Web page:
Technology has advanced by leaps and bounds since the first computers that took up entire rooms and weighed many tonnes. In the decades that followed, computers and electronic components have become increasingly smaller, faster and more energy-efficient. This ongoing technological progression towards more diminutive and more powerful computers brings us to today, where advances are sought at the nanoscale.
A team of researchers supported by the EU-funded project SWING have now achieved another breakthrough in nanoscale technology. They’ve invented a new way to fabricate atom-thin processors on 2D semiconductors. Their discovery could radically affect semiconductor research using 2D materials and bring about profound changes in the field of nanoscale chip production. The team led by New York University Tandon School of Engineering Professor of Chemical and Biomolecular Engineering Elisa Riedo discuss their results in a paper published in the journal ‘Nature Electronics’.
The researchers’ innovative method involves lithography using a probe heated above 100 °C. Referred to as thermal scanning probe lithography (t-SPL), this technique performed better than the usual methods for fabricating metal electrodes on 2D semiconductors such as molybdenum disulfide (MoS2). Materials such as MoS2 are considered promising for the development of novel electronic components.
The method’s advantages
According to the study, the t-SPL method outperforms electron beam lithography (EBL) – the method currently in use – in a number of ways. First, it greatly improves the quality of the 2D transistors. It does this by counteracting the Schottky barrier, which stops the flow of electrons where the semiconductor material and the metal meet. Second, it makes it easier for chip designers to image the 2D semiconductor and pattern the electrodes in any way they wish – something the EBL method doesn’t allow. Third, the t-SPL method promises substantial savings not only in initial investment costs but also in operating costs. Since such a system operates in ambient conditions, it consumes much less power and therefore doesn’t need to generate high-energy electrons or an ultra-high vacuum. Finally, nanochip production on an industrial scale is easily achieved with this new fabrication method using parallel thermal probes.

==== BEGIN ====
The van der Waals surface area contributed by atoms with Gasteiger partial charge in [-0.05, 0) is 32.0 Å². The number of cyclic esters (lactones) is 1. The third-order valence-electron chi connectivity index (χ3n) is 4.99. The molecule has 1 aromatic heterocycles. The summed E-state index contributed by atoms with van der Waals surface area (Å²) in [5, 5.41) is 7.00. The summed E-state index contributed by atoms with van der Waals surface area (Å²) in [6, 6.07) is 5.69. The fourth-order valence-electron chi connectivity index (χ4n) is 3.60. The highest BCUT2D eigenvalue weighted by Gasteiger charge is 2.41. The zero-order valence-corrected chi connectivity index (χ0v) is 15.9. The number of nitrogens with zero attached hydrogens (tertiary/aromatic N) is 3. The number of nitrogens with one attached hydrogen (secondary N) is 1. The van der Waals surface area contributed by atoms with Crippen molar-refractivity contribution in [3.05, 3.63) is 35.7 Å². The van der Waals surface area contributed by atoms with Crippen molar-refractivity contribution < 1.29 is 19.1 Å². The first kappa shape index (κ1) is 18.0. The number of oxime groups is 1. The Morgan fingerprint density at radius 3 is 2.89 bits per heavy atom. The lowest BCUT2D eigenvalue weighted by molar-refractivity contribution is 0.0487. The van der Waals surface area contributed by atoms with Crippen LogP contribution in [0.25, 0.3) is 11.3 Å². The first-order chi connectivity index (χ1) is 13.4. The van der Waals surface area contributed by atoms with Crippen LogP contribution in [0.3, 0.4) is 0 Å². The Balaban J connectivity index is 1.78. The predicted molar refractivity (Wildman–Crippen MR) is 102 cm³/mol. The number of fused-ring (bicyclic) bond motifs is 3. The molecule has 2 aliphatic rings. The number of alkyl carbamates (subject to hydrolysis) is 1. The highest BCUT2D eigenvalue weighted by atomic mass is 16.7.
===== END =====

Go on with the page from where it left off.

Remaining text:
An article published on the ‘Science Daily’ website reports Prof. Riedo’s hope that t-SPL will move most fabrication out of clean rooms which are expensive and in short supply and into individual laboratories. If this is made possible it might lead to more rapid advances in materials science and chip design than currently achieved.
Since its launch in 2016, SWING (Patterning Spin-Wave reconfIgurable Nanodevices for loGics and computing.) has focused on pushing forward the field of magnonics – a rapidly growing field combining magnetism, spintronics and electronics. SWING’s interdisciplinary approach has benefited from expertise in magnetism, nanoscience, photonics and entrepreneurship. The project ends in October 2019.
For more information, please see: CORDIS project web page